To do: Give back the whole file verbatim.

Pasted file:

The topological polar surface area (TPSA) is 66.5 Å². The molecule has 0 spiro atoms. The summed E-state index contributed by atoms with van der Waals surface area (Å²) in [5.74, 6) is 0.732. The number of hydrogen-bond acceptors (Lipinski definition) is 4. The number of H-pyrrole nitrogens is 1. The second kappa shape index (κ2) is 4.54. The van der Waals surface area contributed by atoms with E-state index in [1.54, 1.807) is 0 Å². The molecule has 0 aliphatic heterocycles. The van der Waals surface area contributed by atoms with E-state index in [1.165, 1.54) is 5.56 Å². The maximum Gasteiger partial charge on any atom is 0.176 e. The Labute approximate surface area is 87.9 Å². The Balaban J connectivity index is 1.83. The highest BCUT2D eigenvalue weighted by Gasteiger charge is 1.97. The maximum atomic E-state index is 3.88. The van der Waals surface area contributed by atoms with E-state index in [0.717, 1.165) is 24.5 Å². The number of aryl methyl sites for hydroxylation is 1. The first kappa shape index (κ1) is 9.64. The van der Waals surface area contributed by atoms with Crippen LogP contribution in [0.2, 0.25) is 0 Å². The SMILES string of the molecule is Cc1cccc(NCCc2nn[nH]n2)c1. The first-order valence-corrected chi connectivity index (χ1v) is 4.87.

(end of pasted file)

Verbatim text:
The topological polar surface area (TPSA) is 66.5 Å². The molecule has 0 spiro atoms. The summed E-state index contributed by atoms with van der Waals surface area (Å²) in [5.74, 6) is 0.732. The number of hydrogen-bond acceptors (Lipinski definition) is 4. The number of H-pyrrole nitrogens is 1. The second kappa shape index (κ2) is 4.54. The van der Waals surface area contributed by atoms with E-state index in [1.54, 1.807) is 0 Å². The molecule has 0 aliphatic heterocycles. The van der Waals surface area contributed by atoms with E-state index in [1.165, 1.54) is 5.56 Å². The maximum Gasteiger partial charge on any atom is 0.176 e. The Labute approximate surface area is 87.9 Å². The Balaban J connectivity index is 1.83. The highest BCUT2D eigenvalue weighted by Gasteiger charge is 1.97. The maximum atomic E-state index is 3.88. The van der Waals surface area contributed by atoms with E-state index in [0.717, 1.165) is 24.5 Å². The number of aryl methyl sites for hydroxylation is 1. The first kappa shape index (κ1) is 9.64. The van der Waals surface area contributed by atoms with Crippen LogP contribution in [0.2, 0.25) is 0 Å². The SMILES string of the molecule is Cc1cccc(NCCc2nn[nH]n2)c1. The first-order valence-corrected chi connectivity index (χ1v) is 4.87.